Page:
Not only is February a short month already but it includes two of the winter term’s time-outs (times-out?): Munro Day and Reading Week. Because February is often one of our most difficult months weather-wise, it’s usually a big relief to have the pressure ease up at work a bit, even if there’s always still plenty to do. This year, the February weather actually hasn’t been that bad, but the change of pace is welcome just the same.
So what’s on my to-do list for this week? Well, of course, though there are no classroom hours, I still have teaching-related work to do. The students in Pulp Fiction turned in their first formal assignments last week, and I’d like to make a dent in my portion of them before lectures start up again. They’ll also be wanting details about their next assignment soon, so I will be finalizing the topics and instructions. Then I have to be ready to go for next Monday’s class, which means rereading our first installment of The Maltese Falcon and refreshing my lecture notes–which reminds me that I also need to post the topic for their next Reading Journals in time for them to write on it for Monday, which is just the kind of routine business it’s easy to lose track of when we aren’t otherwise following our weekly routine! For Sensation Fiction, I need to keep rereading East Lynne and prepare some notes for our class discussion. In this class I have the luxury of a group of students who are generally both well prepared and keen, so I get to play coach and prompter more than teacher, which is as it should be (but isn’t always) in an upper-level seminar.
I’d have all that to do even if we didn’t have a week “off.” But in that case I wouldn’t also be hoping to write a book review (I finished reading the book for the first time this morning, so that’s one task well underway), and I wouldn’t have been able to schedule nearly two full days’ worth of meetings–I’m one of two members of an “internal review committee” for the MFA in Creative Nonfiction at King’s. Reviews of this kind are a regular part of academic life; I’ve been on many such committees doing reviews of individual departments in the Faculty of Arts and Social Sciences and this year my own department is itself the subject of just such a review. The review I’m working on now is on behalf of the Faculty of Graduate Studies, but the process is basically the same; we’ve got a lot of documents to read and this week we will be interviewing faculty, staff, and students. It’s a program I’ve taken a peripheral interest in since it was launched, so I’m glad to be getting a closer look.
Finally, in terms of formal obligations, I have two reference letters to take care of a.s.a.p. This has been kind of a slow year for reference requests (though that can always change). I think one factor is that fewer and fewer students are asking me for letters to MA or PhD programs (and thus for letters for SSHRC funding). Students applying to graduate programs need multiple letters, as do graduate students moving into the academic job market, so when their numbers decline there’s an exponential decline in references. One reason I don’t have a lot of these requests this year is presumably that I’m not teaching in our own graduate program right now, so I’m not a highly visible resource for them, but I’ve also stopped actively encouraging students I know to apply for MA or PhD programs. This puts me somewhat at odds with some of my colleagues, who in response to the decline in applicants to our own MA and PhD programs (and thus a corresponding slump in admissions) have been urging the rest of us to do what we can to improve the numbers. If students approach me about graduate school on their own, I’m happy to talk over the pros and cons and support them if they are sure about their direction, but knowing what I know, I just can’t bring myself to recruit them. (On that topic, I thought this recent piece in University Affairs did a good job pointing out some problems with the narrative about how valuable PhDs are for non-academic jobs.) In any case, more of the letters I’ve been asked for in recent years have been for options such as Dal’s MLIS or MPA programs, as well as (as always) for law school and education degrees.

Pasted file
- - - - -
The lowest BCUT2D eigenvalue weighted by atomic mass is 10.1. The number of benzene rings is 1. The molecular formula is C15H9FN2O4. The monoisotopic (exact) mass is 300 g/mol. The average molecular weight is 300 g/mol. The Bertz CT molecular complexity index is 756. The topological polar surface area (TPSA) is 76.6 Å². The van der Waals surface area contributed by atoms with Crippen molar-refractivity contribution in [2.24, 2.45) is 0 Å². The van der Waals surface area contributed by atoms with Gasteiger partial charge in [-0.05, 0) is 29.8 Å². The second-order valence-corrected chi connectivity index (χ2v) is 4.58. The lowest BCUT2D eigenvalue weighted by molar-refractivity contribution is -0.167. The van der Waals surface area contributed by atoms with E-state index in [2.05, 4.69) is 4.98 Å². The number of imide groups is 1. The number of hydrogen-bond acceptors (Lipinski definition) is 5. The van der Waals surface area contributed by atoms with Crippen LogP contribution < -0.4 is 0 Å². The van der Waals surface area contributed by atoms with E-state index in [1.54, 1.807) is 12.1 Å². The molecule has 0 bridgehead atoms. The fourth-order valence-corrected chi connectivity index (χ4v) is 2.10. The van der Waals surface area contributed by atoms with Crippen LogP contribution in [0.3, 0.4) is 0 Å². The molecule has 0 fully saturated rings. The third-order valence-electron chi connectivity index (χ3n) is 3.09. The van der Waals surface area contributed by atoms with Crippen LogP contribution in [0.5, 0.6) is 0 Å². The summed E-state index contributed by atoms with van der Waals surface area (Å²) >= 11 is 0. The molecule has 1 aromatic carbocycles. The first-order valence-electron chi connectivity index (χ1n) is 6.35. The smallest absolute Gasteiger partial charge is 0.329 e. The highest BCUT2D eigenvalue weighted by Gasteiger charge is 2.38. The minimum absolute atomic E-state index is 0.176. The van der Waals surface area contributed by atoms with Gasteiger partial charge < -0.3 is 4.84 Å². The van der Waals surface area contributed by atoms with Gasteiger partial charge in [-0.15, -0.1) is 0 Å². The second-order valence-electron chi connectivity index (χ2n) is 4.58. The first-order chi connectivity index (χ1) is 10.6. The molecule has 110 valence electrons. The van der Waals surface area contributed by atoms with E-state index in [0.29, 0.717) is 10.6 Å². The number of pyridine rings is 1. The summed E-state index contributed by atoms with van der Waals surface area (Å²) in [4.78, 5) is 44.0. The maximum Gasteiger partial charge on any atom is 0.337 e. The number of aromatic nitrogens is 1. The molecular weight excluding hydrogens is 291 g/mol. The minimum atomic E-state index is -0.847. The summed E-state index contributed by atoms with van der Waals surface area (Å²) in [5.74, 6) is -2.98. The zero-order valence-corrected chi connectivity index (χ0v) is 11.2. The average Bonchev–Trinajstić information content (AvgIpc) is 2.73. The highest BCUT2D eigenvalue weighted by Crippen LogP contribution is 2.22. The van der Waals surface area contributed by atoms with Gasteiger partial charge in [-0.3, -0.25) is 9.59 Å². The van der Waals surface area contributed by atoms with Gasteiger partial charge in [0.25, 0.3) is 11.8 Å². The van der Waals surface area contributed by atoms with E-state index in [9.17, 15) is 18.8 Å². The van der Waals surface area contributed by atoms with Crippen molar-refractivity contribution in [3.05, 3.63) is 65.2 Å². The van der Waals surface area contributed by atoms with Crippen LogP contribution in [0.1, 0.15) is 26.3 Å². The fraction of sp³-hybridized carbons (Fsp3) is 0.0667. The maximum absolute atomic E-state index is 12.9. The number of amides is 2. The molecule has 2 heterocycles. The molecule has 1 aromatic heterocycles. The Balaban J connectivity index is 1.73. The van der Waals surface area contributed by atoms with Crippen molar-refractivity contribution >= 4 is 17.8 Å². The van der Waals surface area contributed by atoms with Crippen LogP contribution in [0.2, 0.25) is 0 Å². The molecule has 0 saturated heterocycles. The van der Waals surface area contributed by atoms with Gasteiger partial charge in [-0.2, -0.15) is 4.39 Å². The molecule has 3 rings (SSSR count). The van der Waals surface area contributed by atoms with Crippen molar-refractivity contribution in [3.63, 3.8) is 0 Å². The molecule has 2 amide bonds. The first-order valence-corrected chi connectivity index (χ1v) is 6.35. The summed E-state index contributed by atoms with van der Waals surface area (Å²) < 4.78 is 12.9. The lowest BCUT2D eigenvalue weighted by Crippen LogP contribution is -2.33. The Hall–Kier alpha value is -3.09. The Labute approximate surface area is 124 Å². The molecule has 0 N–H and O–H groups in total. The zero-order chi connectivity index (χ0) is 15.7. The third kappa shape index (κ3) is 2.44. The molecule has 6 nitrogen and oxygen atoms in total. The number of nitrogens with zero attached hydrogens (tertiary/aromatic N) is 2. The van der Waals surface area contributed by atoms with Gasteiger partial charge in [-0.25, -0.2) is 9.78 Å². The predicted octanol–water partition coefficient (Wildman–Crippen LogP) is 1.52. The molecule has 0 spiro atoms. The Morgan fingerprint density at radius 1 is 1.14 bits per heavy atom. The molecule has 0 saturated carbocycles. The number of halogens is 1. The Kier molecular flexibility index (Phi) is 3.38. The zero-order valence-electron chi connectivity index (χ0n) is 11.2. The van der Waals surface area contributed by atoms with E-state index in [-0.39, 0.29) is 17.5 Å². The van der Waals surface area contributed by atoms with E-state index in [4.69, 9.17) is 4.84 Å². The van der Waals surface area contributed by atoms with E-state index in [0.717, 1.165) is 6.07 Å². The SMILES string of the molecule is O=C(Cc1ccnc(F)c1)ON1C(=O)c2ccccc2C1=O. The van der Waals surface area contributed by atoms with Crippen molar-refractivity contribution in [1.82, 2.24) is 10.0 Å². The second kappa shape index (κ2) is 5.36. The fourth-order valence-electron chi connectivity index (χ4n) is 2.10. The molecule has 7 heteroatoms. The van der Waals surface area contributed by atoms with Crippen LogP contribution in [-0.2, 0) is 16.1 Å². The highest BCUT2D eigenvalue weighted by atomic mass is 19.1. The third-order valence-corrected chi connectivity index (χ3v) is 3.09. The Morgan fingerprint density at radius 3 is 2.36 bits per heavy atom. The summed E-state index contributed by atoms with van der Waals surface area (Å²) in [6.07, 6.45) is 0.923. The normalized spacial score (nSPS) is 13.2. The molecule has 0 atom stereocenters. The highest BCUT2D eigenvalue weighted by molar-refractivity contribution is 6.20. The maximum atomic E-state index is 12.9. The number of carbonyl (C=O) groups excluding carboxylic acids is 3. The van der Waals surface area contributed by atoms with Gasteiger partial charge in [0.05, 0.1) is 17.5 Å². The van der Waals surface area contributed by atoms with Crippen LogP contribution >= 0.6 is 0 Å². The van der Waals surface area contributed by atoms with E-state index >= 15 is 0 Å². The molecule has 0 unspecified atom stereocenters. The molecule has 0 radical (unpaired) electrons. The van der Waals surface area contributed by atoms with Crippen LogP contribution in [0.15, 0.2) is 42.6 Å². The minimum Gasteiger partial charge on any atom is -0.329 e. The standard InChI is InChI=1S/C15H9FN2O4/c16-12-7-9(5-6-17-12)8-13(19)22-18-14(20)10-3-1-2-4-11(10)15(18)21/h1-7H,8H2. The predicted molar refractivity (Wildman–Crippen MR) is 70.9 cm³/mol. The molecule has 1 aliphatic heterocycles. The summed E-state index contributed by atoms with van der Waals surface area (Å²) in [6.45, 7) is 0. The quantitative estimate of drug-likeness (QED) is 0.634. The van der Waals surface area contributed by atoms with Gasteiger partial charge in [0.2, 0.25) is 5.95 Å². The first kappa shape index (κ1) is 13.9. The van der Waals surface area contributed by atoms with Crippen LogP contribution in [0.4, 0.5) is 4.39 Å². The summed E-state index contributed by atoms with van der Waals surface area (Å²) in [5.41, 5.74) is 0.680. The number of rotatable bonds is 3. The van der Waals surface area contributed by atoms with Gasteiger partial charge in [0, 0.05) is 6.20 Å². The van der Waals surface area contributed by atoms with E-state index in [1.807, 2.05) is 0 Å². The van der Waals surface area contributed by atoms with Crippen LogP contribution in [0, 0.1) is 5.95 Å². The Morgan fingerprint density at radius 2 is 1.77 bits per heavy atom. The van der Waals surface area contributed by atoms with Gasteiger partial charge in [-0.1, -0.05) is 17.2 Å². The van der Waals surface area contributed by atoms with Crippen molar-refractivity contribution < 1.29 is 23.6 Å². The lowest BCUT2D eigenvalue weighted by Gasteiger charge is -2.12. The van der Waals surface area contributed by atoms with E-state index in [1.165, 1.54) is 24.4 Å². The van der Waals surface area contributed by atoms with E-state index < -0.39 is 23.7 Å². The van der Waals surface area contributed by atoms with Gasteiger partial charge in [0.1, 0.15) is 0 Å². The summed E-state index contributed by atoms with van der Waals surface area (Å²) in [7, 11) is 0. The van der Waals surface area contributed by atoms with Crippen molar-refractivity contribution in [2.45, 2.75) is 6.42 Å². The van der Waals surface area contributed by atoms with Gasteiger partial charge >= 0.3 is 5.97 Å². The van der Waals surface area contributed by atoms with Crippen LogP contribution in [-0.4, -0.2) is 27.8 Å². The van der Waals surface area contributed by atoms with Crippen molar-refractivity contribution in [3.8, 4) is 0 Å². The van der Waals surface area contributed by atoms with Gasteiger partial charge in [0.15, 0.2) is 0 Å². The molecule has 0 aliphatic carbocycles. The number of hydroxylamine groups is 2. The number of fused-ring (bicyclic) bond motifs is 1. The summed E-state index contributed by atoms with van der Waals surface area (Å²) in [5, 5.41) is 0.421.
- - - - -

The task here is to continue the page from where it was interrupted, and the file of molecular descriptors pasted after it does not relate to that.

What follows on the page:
I haven’t started a new book since I finished Tinker, Tailor, Soldier, Spy, though I did reread Georgette Heyer’s Devil’s Cub last week after recommending it to a Twitter friend looking for a Valentine’s Day present for his wife. I hope she liked it! Sometimes I reread just the final third but this time I started from the beginning. It does take a little while for all the pieces of Heyer’s plot to get lined up, but once they’re in place it’s comedy gold, I think, and also pretty romantic–though YMMV depending on your tolerance for bad boy heroes. (But Mary is so having none of his self-indulgent nonsense!) It’s also good preparation for teaching Lord of Scoundrels, which will be up in Pulp Fiction in just a few weeks!
Then when I’ve had enough of feeling busy and just want to relax and be entertained, I’m watching Bones, which I am really enjoying. It’s strangely perky for a show about grisly deaths and serial killers! The plots can be kind of absurd (I just finished Season 3, and the whole Gormogon plot was pretty annoying, especially the twist ending!) but I like the camaraderie between Booth and Bones a lot. Although I have avoided more specific details, I do know that their relationship eventually changes, but for now what I like best about it is precisely that it is a partnership and not a romance. The idea that a man and a woman actually can be just colleagues and friends seems not just realistic and refreshing but, in this #metoo era, valuable.
And that’s how my February break looks from here! I’ve had busier ones, and snowier ones: this one looks like it might be a good balance of useful work and welcome diversion, with minimal shoveling.